Robotics Club Collaborative Team Award – University of Minnesota Duluth

Robotics Club team group photoThe University of Minnesota Duluth Robotics offers engineering students the opportunity to implement sustainable practices in the career they are headed into. Their commitment to sustainability is seen through recycling old components from other departments or clubs and using them in their projects. Last Spring, the Robotics Club built a robot that automatically tests soil quality that can be used to reduce the use of fertilizers by only fertilizing the parts of a field that need it.

 

Project Sweetie Pie IonE Undergraduate Leaders Collaborative Team Award – University of Minnesota Twin Cities

Project Sweetie Pie IonE Undergraduate Leaders group photoThese three first-year students applied to be part of the IonE Undergraduate Leaders in September 2022 and were paired to support Project Sweetie Pie, a local community partner in North Minneapolis. They have gone far and beyond what we expected of a team of students in the co-creation of a community-University event, a UMN Community Environmental Justice Expo, The event now had 17 different sponsoring organizations, including state and local government agencies, non-profit organizations and University departments. The students have shown enthusiasm and a willingness to learn from community members about the needs of the community. They have used their skills and time commitment with the hopes of building more access for students to get involved in local environmental justice efforts The purpose of the event is to build connections between community partners and students to support the efforts of individuals and organizations within the community to achieve justice in the climate, food, and economics. Participating students will have an opportunity to learn more about what is happening in the community. These three students have exemplified the vision that the IonE Undergraduate Leaders have of working to build a more equitable world; in particular, by collaboratively supporting a community partner in a way that contradicts some historical practices of historically extracting information from or research on local communities.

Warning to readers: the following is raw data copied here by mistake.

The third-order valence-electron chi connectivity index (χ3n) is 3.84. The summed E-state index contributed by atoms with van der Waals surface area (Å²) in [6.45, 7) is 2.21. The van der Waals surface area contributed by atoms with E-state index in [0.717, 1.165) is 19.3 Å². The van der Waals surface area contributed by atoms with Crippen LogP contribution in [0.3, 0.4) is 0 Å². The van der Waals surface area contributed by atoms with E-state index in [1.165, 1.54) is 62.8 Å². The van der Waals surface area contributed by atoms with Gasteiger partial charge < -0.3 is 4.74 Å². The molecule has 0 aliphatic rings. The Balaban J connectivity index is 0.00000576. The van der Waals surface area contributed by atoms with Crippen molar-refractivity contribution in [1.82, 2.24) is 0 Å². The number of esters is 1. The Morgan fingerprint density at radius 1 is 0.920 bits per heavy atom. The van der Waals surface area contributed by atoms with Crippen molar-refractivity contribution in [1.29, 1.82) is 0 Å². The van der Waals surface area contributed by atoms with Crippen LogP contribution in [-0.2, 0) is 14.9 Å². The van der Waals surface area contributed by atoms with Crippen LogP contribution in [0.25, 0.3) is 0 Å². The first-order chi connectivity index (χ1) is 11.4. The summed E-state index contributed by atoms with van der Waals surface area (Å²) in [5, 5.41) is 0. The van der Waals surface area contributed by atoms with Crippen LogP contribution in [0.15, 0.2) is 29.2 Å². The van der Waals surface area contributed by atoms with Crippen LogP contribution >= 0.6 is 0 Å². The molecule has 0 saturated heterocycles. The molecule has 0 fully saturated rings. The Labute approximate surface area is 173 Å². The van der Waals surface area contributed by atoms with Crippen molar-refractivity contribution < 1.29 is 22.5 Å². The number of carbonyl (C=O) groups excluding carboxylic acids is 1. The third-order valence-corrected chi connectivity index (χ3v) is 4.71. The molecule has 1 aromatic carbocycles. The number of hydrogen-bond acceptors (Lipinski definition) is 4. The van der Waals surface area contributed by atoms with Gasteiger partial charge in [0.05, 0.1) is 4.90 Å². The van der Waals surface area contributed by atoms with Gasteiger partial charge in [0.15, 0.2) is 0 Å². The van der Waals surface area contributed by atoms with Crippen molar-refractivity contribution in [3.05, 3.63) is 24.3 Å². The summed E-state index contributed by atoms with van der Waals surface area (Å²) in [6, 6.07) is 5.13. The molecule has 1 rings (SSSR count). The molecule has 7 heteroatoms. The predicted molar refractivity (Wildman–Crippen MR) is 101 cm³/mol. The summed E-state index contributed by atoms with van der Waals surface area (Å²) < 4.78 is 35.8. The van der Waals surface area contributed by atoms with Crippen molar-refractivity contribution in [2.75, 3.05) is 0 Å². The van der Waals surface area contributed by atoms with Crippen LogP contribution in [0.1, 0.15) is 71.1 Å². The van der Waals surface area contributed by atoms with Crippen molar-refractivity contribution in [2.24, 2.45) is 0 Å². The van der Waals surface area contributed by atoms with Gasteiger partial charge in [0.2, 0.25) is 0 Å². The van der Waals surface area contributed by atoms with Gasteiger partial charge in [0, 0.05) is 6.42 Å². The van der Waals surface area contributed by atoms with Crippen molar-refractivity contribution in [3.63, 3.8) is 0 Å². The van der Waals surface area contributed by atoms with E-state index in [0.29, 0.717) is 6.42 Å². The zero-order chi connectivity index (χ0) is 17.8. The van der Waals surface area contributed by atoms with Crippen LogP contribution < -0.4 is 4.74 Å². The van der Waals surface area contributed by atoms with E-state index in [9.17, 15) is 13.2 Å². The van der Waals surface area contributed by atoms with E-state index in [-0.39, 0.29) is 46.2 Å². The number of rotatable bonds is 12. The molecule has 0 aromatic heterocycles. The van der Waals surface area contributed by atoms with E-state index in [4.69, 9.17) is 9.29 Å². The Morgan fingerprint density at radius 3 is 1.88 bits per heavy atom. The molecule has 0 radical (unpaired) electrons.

Sustainable and Green Chemistry Committee Collaborative Team Award – University of Minnesota Twin Cities

Sustainable and Green Chemistry Committee group photoThe nominated graduate students have been heavily involved in the creation and initial success of the Sustainable and Green Chemistry Committee (SGC) within CSE that was started last year by Professor Jane Wissinger, who is the chair of the committee. As co-chair I worked with Mayuri to create and update the website for our group, develop a mission statement, and begin putting together resources for people interested in Green Chemistry (see the resources tab on the website). Brylon, Chris, and Emily spearheaded the first Green Chemistry Roundtable Event in the department of chemistry, during which they each gave 10 minute presentations on topics of interest and then led discussions on sustainability in chemistry as a whole. The success of the first event has inspired us to make this a monthly recurring event. The roundtable event put on by the SGC attracted students without any prior experience in green chemistry, and now that the ball is rolling we will use our momentum to bring more people into the fold of the SGC and to organize more events in the future. One future event will be a sustainability poster session during which students will prepare and present electronic posters in Bruininks Hall over the summer. The creation of the website has also spurred interest in the committee, as it serves as a central repository for information and news for everyone interested in SGC activities.